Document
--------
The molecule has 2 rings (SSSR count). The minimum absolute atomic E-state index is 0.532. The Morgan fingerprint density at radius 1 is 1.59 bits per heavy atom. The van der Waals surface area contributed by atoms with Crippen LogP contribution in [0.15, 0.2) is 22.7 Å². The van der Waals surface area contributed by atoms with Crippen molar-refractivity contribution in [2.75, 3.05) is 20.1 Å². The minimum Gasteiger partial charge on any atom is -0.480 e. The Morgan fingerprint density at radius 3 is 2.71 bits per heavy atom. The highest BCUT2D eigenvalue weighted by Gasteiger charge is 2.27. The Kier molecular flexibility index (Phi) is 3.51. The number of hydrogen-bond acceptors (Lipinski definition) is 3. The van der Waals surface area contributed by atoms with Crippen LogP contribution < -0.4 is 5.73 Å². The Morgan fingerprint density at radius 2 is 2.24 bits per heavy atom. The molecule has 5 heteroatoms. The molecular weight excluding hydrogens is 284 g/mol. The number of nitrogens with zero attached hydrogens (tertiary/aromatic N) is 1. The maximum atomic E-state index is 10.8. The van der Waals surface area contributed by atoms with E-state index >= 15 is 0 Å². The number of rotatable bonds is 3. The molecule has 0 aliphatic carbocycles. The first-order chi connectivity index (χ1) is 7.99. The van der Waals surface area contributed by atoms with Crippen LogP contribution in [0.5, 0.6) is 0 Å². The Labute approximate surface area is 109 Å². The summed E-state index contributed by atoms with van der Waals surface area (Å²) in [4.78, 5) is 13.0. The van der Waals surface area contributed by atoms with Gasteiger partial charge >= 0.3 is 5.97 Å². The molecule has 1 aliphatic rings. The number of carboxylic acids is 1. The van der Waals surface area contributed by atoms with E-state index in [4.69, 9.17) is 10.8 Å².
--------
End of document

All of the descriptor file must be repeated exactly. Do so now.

The molecule has 2 rings (SSSR count). The minimum absolute atomic E-state index is 0.532. The Morgan fingerprint density at radius 1 is 1.59 bits per heavy atom. The van der Waals surface area contributed by atoms with Crippen LogP contribution in [0.15, 0.2) is 22.7 Å². The van der Waals surface area contributed by atoms with Crippen molar-refractivity contribution in [2.75, 3.05) is 20.1 Å². The minimum Gasteiger partial charge on any atom is -0.480 e. The Morgan fingerprint density at radius 3 is 2.71 bits per heavy atom. The highest BCUT2D eigenvalue weighted by Gasteiger charge is 2.27. The Kier molecular flexibility index (Phi) is 3.51. The number of hydrogen-bond acceptors (Lipinski definition) is 3. The van der Waals surface area contributed by atoms with Crippen LogP contribution < -0.4 is 5.73 Å². The Morgan fingerprint density at radius 2 is 2.24 bits per heavy atom. The molecule has 5 heteroatoms. The molecular weight excluding hydrogens is 284 g/mol. The number of nitrogens with zero attached hydrogens (tertiary/aromatic N) is 1. The maximum atomic E-state index is 10.8. The van der Waals surface area contributed by atoms with E-state index >= 15 is 0 Å². The number of rotatable bonds is 3. The molecule has 0 aliphatic carbocycles. The first-order chi connectivity index (χ1) is 7.99. The van der Waals surface area contributed by atoms with Crippen LogP contribution in [0.5, 0.6) is 0 Å². The Labute approximate surface area is 109 Å². The summed E-state index contributed by atoms with van der Waals surface area (Å²) in [4.78, 5) is 13.0. The van der Waals surface area contributed by atoms with Gasteiger partial charge >= 0.3 is 5.97 Å². The molecule has 1 aliphatic rings. The number of carboxylic acids is 1. The van der Waals surface area contributed by atoms with E-state index in [4.69, 9.17) is 10.8 Å².